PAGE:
. Scientific Frontline: Attack from the intestine

Thursday, March 23, 2023

Attack from the intestine

After an operation, bacteria can enter the organism from the intestine. Combat special cells of the immune system that are located in the liver.
Illustration Credit: Mercedes Gomez de Agüero

Darmbacteria are more common triggers of complications after surgery. This is shown by a new study by research teams from Würzburg and Bern. A solution to this problem could come from the liver.

German hospitals carried out almost 16 million operations in 2021. In Switzerland there are around 1.1 million. Even if the actual procedure is going well, it is not uncommon for a wound infection to occur afterwards, which can have dramatic consequences for those affected. In extreme cases, such infections are fatal.

A new study now shows that the causes of these infections are in a large part of the cases bacteria from the patient's intestine itself. To do this, the intestine does not even have to be injured during the operation. In this way, too, these pathogens overcome the intestinal barrier postoperatively and spread throughout the body through the blood and lymphatic pathways. They can be stopped by special immune cells that patrol all organs, including the liver.

This study was published in the current issue of the trade journal Cell reports. Professor Guido Beldi, chief physician visceral surgery at the University Clinic for Visceral Surgery and Medicine at the Inselspital in Bern, and Dr. Mercedes Gomez de Agüero, head of a junior research group at the Institute for Systems Immunology at the Julius Maximilians University in Würzburg (JMU).

“It has long been known that accompanying infections increase mortality invasive procedures. For this reason, extensive hygiene and asepsis measures are carried out to eliminate microorganisms in the field of operation,” explains Guido Beldi. However, as it now turns out, the danger comes from a completely different corner: the patient's intestine.

100 trillion microorganisms live in the intestine

“In the human intestine, several hundred strains of different bacteria live with around one hundred trillion microorganisms. They form the natural intestinal flora, also called the microbiome,” explains the participating scientist Gomez de Agüero. Their existence is an advantage for humans: they help with digestion, eliminate pathogens and train the immune system. However, this only applies as long as these bacteria do not overcome the so-called intestinal barrier and spread in the body.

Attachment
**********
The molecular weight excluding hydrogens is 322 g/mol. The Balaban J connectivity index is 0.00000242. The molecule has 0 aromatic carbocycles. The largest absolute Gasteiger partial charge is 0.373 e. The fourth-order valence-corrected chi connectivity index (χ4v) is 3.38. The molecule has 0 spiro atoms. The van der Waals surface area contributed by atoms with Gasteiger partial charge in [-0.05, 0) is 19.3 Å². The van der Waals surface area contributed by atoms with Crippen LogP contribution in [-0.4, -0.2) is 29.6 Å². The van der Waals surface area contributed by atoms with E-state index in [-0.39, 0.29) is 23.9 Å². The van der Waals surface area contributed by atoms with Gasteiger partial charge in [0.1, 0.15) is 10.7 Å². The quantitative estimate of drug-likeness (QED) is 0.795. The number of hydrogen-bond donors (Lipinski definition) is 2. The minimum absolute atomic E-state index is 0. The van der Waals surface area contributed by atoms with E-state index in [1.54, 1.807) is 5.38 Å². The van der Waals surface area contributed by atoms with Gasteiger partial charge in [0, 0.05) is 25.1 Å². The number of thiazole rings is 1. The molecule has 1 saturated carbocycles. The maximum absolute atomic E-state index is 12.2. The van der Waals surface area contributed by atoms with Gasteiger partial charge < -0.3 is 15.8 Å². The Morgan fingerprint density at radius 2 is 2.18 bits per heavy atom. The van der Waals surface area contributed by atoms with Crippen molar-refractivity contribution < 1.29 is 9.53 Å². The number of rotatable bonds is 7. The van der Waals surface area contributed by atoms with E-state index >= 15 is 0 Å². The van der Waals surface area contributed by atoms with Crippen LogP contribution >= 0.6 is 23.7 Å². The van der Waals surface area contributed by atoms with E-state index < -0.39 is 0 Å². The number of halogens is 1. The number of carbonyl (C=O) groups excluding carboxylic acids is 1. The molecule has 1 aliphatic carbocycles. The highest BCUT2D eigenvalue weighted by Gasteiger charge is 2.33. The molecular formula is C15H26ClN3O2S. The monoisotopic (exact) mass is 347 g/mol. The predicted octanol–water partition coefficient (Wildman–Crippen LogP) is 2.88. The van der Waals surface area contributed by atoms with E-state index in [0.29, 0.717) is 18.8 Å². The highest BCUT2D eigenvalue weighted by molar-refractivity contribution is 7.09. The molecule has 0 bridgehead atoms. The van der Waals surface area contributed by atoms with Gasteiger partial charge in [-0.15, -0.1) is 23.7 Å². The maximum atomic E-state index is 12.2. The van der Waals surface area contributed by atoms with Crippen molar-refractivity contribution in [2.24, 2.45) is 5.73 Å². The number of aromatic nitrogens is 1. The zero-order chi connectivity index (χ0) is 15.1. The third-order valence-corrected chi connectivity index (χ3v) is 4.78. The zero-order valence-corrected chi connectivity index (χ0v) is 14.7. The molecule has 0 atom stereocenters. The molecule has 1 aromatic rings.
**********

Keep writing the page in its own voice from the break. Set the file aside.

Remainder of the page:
After an operation, however, this can happen: "In our study, we analyzed the microorganisms that caused concomitant infections in almost 4,000 patients after a major surgical procedure," explains Guido Beldi. It was found that in almost all cases the pathogens were bacteria from the patient's intestine, such as Enterococcus, Escherichia coli and Clostridium.

These most often caused infections after surgery on the liver, pancreas and biliary tract, as well as during operations on the small and large intestine. Patients in particular who had to undergo a large liver resection - i.e. the removal of large parts of the liver - suffered such an infection, which significantly delayed the healing process.

Important actors sit in the liver

That the liver actually plays a special role in this infection, the researchers were able to demonstrate in the mouse model: “We know, that special cells of the immune system, who are resident in the liver, are responsible for the control of these spreading bacteria and for the healing process after major operations”, says Gomez de Agüero. They are a group of lymphocytes, the so-called "Innate Lymphoid Cells" (ILCs), which are important players in the innate immune system.

If bacteria get from the intestine into the liver via the blood flow, these ILCs are activated and release special messenger substances, such as interleukin 22, a protein that can trigger and regulate immune reactions. In this way, they stimulate liver cells to produce antimicrobial substances. "In this way, congenital lymphatic cells located in the liver control the systemic spread of intestinal bacteria and effectively combat accompanying infections after operations," said the scientist.

"The strengthening of immunity is therefore a sensible prophylactic and therapeutic alternative strategy to the usual antimicrobial therapies to prevent accompanying infections after operations," Guido Beldi suggests. At least until it is clear which factors are responsible for the fact that after an operation, the intestinal barrier no longer prevents intestinal bacteria from penetrating the interior of the body. The research team now wants to investigate these questions.

Published in journalCell reports

Source/CreditUniversity of Würzburg | Gunnar Bartsch

Reference Number: mcb032323_02

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